Solar Sector Boundary Crossing Refresher

To those not inclined, enthusiastic gushing over Earth poised to cross a fold in the heliospheric current sheet on April 29/30 likely falls flat. That’s OK, twenty years ago I wouldn’t have understood a solar sector boundary crossing meant geomagnetic storm. Living in a state of gob smacked wonder over auroras, didn’t equate to comprehending how or why – shreds of murky high school science were of little use. Solar dynamic’s light didn’t flicker until the day I decided to figure it out from the perspective of one without a formal science education.

In October 2014 I wrote a post titled “Solar Sector Boundary Crossing”. If I do say so myself – a concise, accessible, easily understood window to the wonder of solar dynamics.

“Hang on for a lesson in solar dynamics – Earth is experiencing a solar sector boundary crossing. Let me explain….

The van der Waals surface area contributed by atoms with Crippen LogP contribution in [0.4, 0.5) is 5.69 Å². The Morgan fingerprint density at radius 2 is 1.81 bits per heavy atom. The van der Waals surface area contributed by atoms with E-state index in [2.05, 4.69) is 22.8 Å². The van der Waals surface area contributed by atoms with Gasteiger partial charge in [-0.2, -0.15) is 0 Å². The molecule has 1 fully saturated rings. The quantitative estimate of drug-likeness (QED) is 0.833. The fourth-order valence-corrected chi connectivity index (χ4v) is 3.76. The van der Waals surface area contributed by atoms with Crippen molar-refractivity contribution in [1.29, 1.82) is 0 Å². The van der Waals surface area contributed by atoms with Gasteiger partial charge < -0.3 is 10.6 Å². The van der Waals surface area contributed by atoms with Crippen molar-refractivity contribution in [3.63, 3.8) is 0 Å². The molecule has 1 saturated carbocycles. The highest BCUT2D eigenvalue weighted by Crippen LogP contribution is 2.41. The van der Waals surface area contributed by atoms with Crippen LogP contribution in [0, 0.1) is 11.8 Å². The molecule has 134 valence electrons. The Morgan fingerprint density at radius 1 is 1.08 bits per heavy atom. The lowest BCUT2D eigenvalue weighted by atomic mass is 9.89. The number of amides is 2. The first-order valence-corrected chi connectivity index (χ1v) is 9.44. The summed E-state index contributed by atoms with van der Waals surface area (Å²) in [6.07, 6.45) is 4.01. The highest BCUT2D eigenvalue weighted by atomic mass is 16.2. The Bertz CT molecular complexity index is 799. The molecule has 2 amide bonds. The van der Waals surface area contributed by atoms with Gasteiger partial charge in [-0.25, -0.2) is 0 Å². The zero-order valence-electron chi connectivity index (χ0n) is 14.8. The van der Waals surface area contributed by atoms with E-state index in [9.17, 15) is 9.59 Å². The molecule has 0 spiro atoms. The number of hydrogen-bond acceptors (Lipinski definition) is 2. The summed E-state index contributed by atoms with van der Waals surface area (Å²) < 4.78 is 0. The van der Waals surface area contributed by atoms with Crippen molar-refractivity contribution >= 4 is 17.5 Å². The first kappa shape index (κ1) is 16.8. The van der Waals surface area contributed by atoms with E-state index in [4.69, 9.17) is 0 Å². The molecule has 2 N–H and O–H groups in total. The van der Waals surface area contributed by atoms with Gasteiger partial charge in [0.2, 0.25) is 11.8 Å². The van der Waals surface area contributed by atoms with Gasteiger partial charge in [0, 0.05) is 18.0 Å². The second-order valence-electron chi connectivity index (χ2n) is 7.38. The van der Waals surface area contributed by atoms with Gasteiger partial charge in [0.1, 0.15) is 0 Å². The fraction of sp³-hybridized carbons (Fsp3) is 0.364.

The sun produces wind (currently 410.9 Km/second) that blasts across the cosmos. Just like Earth, our Sun has a magnetic field – known as the interplanetary magnetic field (IMF).  Whipped into a spiral rotation, wind driven IMF rotates in one direction. It divides into spiral sections pointing to and away from the sun along the ecliptic plane ( a direct line between Earth and the Sun). The edge of this swirling mass has a surface separating polarities of planetary and solar magnetism called the heliosphere current sheet.

http://spaceweather.com/glossary/imf.html

Earth’s magnetic field points north at the magnetopause (the point of contact between our magnetosphere and the IMF). If the IMF happens to point south at contact (scientific term, southward Bz) the two fields link causing partial cancellation of Earth’s magnetic field – in other words, opening a temporary door for solar energy to enter our atmosphere. Welcome solar sector boundary crossing – a phenomenon born of high solar wind and coronal mass ejections (CME’s – aka solar flares).

It takes 3 or 4 days for magnetism to sort itself out – in the meantime, and barring the occasional high frequency radio disruption,  wonky GPS and cell phones, peppered with sudden power grid failure events – we’re treated to kick ass auroras.”

http://wso.stanford.edu/gifs/HCS.html

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